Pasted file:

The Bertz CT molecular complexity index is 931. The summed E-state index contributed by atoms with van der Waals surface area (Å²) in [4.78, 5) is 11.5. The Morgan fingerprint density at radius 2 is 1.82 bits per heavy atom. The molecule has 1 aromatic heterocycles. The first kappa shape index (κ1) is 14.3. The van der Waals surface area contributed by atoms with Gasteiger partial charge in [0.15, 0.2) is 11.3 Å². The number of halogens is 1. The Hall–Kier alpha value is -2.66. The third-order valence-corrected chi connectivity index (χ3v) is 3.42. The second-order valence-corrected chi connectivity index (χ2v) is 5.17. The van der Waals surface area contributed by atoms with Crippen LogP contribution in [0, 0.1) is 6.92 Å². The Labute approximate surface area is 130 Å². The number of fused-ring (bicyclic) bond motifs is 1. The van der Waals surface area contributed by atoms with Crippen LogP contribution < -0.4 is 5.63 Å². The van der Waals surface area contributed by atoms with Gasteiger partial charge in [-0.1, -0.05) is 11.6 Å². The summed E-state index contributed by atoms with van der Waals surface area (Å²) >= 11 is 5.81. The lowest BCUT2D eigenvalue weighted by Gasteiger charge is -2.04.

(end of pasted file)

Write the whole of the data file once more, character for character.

The Bertz CT molecular complexity index is 931. The summed E-state index contributed by atoms with van der Waals surface area (Å²) in [4.78, 5) is 11.5. The Morgan fingerprint density at radius 2 is 1.82 bits per heavy atom. The molecule has 1 aromatic heterocycles. The first kappa shape index (κ1) is 14.3. The van der Waals surface area contributed by atoms with Gasteiger partial charge in [0.15, 0.2) is 11.3 Å². The number of halogens is 1. The Hall–Kier alpha value is -2.66. The third-order valence-corrected chi connectivity index (χ3v) is 3.42. The second-order valence-corrected chi connectivity index (χ2v) is 5.17. The van der Waals surface area contributed by atoms with Crippen LogP contribution in [0, 0.1) is 6.92 Å². The Labute approximate surface area is 130 Å². The number of fused-ring (bicyclic) bond motifs is 1. The van der Waals surface area contributed by atoms with Crippen LogP contribution < -0.4 is 5.63 Å². The van der Waals surface area contributed by atoms with Gasteiger partial charge in [-0.1, -0.05) is 11.6 Å². The summed E-state index contributed by atoms with van der Waals surface area (Å²) >= 11 is 5.81. The lowest BCUT2D eigenvalue weighted by Gasteiger charge is -2.04.